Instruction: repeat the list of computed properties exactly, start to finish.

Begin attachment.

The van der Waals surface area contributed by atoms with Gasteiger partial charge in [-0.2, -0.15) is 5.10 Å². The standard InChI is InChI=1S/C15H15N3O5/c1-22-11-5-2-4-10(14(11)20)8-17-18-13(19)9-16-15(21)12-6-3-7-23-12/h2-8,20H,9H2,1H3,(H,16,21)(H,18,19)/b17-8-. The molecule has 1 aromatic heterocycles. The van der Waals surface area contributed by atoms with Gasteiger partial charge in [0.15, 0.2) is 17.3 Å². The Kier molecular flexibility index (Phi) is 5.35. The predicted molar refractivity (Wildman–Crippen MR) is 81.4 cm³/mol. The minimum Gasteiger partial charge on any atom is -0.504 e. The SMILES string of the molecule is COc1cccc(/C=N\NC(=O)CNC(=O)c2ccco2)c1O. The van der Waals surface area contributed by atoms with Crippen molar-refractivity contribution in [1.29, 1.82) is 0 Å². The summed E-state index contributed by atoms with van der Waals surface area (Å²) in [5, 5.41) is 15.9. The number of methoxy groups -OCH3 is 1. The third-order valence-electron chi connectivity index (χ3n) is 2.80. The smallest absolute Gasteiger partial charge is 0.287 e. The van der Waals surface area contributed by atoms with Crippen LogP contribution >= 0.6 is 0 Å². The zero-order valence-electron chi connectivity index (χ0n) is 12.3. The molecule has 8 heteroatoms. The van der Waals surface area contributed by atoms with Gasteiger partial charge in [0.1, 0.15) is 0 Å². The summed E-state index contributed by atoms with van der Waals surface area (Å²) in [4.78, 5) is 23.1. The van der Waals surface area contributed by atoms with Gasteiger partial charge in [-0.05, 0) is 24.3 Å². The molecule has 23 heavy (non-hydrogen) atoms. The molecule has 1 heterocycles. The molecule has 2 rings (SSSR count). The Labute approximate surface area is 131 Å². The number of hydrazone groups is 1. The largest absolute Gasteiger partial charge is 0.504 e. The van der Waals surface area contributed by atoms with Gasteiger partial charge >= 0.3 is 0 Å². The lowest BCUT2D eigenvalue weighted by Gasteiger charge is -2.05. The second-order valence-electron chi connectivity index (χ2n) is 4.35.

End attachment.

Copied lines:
The van der Waals surface area contributed by atoms with Gasteiger partial charge in [-0.2, -0.15) is 5.10 Å². The standard InChI is InChI=1S/C15H15N3O5/c1-22-11-5-2-4-10(14(11)20)8-17-18-13(19)9-16-15(21)12-6-3-7-23-12/h2-8,20H,9H2,1H3,(H,16,21)(H,18,19)/b17-8-. The molecule has 1 aromatic heterocycles. The van der Waals surface area contributed by atoms with Gasteiger partial charge in [0.15, 0.2) is 17.3 Å². The Kier molecular flexibility index (Phi) is 5.35. The predicted molar refractivity (Wildman–Crippen MR) is 81.4 cm³/mol. The minimum Gasteiger partial charge on any atom is -0.504 e. The SMILES string of the molecule is COc1cccc(/C=N\NC(=O)CNC(=O)c2ccco2)c1O. The van der Waals surface area contributed by atoms with Crippen molar-refractivity contribution in [1.29, 1.82) is 0 Å². The summed E-state index contributed by atoms with van der Waals surface area (Å²) in [5, 5.41) is 15.9. The number of methoxy groups -OCH3 is 1. The third-order valence-electron chi connectivity index (χ3n) is 2.80. The smallest absolute Gasteiger partial charge is 0.287 e. The van der Waals surface area contributed by atoms with Crippen LogP contribution >= 0.6 is 0 Å². The zero-order valence-electron chi connectivity index (χ0n) is 12.3. The molecule has 8 heteroatoms. The van der Waals surface area contributed by atoms with Gasteiger partial charge in [0.1, 0.15) is 0 Å². The summed E-state index contributed by atoms with van der Waals surface area (Å²) in [4.78, 5) is 23.1. The van der Waals surface area contributed by atoms with Gasteiger partial charge in [-0.05, 0) is 24.3 Å². The molecule has 23 heavy (non-hydrogen) atoms. The molecule has 1 heterocycles. The molecule has 2 rings (SSSR count). The Labute approximate surface area is 131 Å². The number of hydrazone groups is 1. The largest absolute Gasteiger partial charge is 0.504 e. The van der Waals surface area contributed by atoms with Gasteiger partial charge >= 0.3 is 0 Å². The lowest BCUT2D eigenvalue weighted by Gasteiger charge is -2.05. The second-order valence-electron chi connectivity index (χ2n) is 4.35.